Perhaps you could talk through some of these things with friends.

    take care


  5. Sara Ghafoor says:

    well, i ABSOLUTELY LOVED IT!!!!!!!!!
    it was ace!!!! i think that all of our lessons should be like that becasue it engages us and makes us think about it ourselves and is a great way to learn about many controversial issues such as racism and politics. I think that they should do a play on the BNP group becasue they are very reacist to muslims, also like in the play when they talked about peter jeferson and also about Dr. Farooq. I think that naz,jason and hassan are really good actore becasue they mixed humour with avery serious issue which made it more APPEALING. I WOULD ABSOLUTELY BE HONOURED IF THEY CAME TO OUR SCHOOL AGAIN!!!:)- my school is Hodge Hill Girls School by the way!!!!HINT, HINT!!!!!
    From Sara Ghafoor-Year 9!!!!!!

  6. Malcolm J says:

    Thanks for your comment Sara we enjoyed our time at Hodge Hill.

  7. Carvina says:

    hi its carvina the girl from wiseman school were you performed this afternoon.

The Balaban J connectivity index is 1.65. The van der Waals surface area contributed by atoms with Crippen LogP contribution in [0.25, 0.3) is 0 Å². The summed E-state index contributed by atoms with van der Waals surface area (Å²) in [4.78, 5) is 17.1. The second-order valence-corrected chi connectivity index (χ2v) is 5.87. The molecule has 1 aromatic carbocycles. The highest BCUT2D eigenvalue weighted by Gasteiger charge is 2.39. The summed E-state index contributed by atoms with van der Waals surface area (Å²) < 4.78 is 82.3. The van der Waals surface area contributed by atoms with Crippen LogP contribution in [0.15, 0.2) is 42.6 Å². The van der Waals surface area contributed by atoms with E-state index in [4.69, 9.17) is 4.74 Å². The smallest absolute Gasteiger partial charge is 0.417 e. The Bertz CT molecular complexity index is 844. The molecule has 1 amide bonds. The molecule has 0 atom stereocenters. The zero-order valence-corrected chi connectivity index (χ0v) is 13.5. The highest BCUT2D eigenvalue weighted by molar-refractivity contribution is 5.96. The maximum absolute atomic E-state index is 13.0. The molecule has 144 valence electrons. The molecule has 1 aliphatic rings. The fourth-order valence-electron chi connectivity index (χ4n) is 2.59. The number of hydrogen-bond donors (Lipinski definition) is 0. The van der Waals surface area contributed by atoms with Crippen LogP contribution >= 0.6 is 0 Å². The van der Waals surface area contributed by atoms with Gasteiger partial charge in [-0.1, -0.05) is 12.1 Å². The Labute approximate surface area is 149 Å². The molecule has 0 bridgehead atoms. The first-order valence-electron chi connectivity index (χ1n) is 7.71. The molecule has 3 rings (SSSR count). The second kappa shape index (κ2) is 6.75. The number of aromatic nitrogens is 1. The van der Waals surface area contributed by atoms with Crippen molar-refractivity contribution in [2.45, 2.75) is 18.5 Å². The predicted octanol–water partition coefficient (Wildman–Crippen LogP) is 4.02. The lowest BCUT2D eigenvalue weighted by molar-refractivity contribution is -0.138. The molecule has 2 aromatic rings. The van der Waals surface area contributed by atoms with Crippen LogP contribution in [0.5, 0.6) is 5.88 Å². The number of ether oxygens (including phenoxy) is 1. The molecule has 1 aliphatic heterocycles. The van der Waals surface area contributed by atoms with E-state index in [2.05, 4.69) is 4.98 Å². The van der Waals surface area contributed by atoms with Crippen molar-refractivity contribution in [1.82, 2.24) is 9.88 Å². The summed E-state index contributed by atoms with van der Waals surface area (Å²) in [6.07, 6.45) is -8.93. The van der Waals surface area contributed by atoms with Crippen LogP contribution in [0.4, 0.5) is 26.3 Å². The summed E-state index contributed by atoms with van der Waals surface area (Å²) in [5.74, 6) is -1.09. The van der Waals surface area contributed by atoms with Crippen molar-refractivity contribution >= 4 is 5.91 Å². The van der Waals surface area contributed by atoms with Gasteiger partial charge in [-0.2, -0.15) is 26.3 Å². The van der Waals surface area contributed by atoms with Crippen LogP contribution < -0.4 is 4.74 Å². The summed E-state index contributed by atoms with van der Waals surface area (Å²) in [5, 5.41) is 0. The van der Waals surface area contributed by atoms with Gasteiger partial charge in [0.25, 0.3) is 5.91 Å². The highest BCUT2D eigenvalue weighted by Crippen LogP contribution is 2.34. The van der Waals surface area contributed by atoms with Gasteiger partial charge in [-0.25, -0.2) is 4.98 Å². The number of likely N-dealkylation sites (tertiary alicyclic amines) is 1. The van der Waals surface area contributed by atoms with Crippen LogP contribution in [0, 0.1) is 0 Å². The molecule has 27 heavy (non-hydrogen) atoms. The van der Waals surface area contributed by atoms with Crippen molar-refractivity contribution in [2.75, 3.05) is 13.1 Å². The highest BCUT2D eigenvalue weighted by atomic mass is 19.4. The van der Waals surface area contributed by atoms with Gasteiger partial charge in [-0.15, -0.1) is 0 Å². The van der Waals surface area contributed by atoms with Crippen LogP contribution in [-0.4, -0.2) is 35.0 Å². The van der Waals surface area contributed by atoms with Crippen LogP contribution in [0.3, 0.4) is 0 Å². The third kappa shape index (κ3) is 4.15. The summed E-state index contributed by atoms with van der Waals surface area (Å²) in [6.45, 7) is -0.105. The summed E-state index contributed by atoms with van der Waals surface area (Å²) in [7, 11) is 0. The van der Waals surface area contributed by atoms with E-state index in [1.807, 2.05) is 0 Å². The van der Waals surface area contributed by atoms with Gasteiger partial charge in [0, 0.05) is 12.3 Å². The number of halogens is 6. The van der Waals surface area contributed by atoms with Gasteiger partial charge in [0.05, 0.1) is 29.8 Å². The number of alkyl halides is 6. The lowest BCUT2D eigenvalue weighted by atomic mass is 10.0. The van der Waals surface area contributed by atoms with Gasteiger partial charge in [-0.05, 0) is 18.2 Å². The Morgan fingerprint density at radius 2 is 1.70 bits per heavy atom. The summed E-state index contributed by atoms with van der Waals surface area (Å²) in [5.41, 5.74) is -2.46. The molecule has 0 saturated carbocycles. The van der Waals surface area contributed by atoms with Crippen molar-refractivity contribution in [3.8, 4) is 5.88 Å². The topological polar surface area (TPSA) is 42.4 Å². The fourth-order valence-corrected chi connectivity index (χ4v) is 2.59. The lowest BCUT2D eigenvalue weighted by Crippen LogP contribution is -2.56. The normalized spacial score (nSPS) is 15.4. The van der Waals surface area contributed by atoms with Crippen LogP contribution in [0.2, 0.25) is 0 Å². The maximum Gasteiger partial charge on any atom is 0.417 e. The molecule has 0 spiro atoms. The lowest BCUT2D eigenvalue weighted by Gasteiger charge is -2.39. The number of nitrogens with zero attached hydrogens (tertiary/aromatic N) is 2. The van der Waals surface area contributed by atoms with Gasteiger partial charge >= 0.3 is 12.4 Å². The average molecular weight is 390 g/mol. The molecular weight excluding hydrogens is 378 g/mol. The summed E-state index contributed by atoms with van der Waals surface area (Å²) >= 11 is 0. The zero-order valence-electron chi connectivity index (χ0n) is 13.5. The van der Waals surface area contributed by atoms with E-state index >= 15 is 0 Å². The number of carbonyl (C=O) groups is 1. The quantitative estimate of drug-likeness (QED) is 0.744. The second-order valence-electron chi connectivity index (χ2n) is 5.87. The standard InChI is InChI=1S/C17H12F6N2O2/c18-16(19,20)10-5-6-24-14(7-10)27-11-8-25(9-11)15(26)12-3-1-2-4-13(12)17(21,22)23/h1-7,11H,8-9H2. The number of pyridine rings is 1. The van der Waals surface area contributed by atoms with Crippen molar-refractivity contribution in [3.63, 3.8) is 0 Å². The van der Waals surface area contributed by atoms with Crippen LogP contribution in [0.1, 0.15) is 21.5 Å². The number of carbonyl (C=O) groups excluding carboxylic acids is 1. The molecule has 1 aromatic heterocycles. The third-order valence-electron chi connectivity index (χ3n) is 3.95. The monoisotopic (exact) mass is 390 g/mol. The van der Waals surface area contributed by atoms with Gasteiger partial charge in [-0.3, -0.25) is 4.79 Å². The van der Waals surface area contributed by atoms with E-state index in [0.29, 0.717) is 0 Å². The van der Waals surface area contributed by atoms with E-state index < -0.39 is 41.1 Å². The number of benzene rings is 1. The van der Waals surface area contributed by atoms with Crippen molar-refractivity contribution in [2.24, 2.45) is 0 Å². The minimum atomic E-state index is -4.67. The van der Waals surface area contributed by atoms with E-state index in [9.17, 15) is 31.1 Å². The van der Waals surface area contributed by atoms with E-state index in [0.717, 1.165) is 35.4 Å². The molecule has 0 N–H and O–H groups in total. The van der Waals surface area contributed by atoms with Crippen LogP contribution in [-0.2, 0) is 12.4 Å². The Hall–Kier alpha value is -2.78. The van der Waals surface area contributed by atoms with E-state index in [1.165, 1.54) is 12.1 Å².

and i just wanted to put forward that the play is extreamily educated and for sure had educated me. for only this reason i would like to know more about this perticular issue and educated the world with;by sing sothing to do with this type of issue in the project that iam involed inwich is called cohision.
    thank you. Hope to hear from you.

  8. Becky says:

    Hey, you guys came into my school (Thomas Telford] this morning – I thought you all did an amazing job! It was really enjoyable, funny and me and my friends learnt a lot. 🙂 you guys can come anytime haha

    Becky, year 9

  9. Malcolm J says:


    it was good to meet you, good luck with your project

  10. Malcolm J says:


    Thanks for your comment. We would be very interested to hear of any work that you do connected to our work. We would be happy to come back any time (now we know the way.

  11. […] Tapestry is currently touring schools and is our participatory theatre programme that explores violent extremism. In the story Jason, Hassan and Nazia find themselves in a derelict shop, taking cover as a protest they are involved in becomes violent. Jason and Hassan are from opposing ends of the radical spectrum with Nazia caught in the middle. (You can read more about this in the previous blog entry “We just have to figure out how to weave the strands together”.) […]